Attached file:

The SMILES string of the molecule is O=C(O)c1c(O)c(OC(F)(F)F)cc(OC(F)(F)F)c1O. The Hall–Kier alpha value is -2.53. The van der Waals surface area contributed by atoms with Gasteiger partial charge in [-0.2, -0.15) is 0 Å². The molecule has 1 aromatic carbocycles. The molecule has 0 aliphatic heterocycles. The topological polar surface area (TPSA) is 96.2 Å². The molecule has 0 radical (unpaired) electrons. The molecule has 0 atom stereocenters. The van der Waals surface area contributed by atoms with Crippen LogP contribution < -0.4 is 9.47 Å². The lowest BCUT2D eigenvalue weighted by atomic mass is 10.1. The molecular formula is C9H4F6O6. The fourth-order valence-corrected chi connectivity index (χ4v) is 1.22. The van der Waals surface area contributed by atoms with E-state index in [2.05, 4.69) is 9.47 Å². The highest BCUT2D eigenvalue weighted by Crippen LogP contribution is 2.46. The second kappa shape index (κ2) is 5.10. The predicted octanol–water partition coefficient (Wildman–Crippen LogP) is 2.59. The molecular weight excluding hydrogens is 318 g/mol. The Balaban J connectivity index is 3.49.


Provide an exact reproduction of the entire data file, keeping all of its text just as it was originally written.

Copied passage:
The SMILES string of the molecule is O=C(O)c1c(O)c(OC(F)(F)F)cc(OC(F)(F)F)c1O. The Hall–Kier alpha value is -2.53. The van der Waals surface area contributed by atoms with Gasteiger partial charge in [-0.2, -0.15) is 0 Å². The molecule has 1 aromatic carbocycles. The molecule has 0 aliphatic heterocycles. The topological polar surface area (TPSA) is 96.2 Å². The molecule has 0 radical (unpaired) electrons. The molecule has 0 atom stereocenters. The van der Waals surface area contributed by atoms with Crippen LogP contribution < -0.4 is 9.47 Å². The lowest BCUT2D eigenvalue weighted by atomic mass is 10.1. The molecular formula is C9H4F6O6. The fourth-order valence-corrected chi connectivity index (χ4v) is 1.22. The van der Waals surface area contributed by atoms with E-state index in [2.05, 4.69) is 9.47 Å². The highest BCUT2D eigenvalue weighted by Crippen LogP contribution is 2.46. The second kappa shape index (κ2) is 5.10. The predicted octanol–water partition coefficient (Wildman–Crippen LogP) is 2.59. The molecular weight excluding hydrogens is 318 g/mol. The Balaban J connectivity index is 3.49.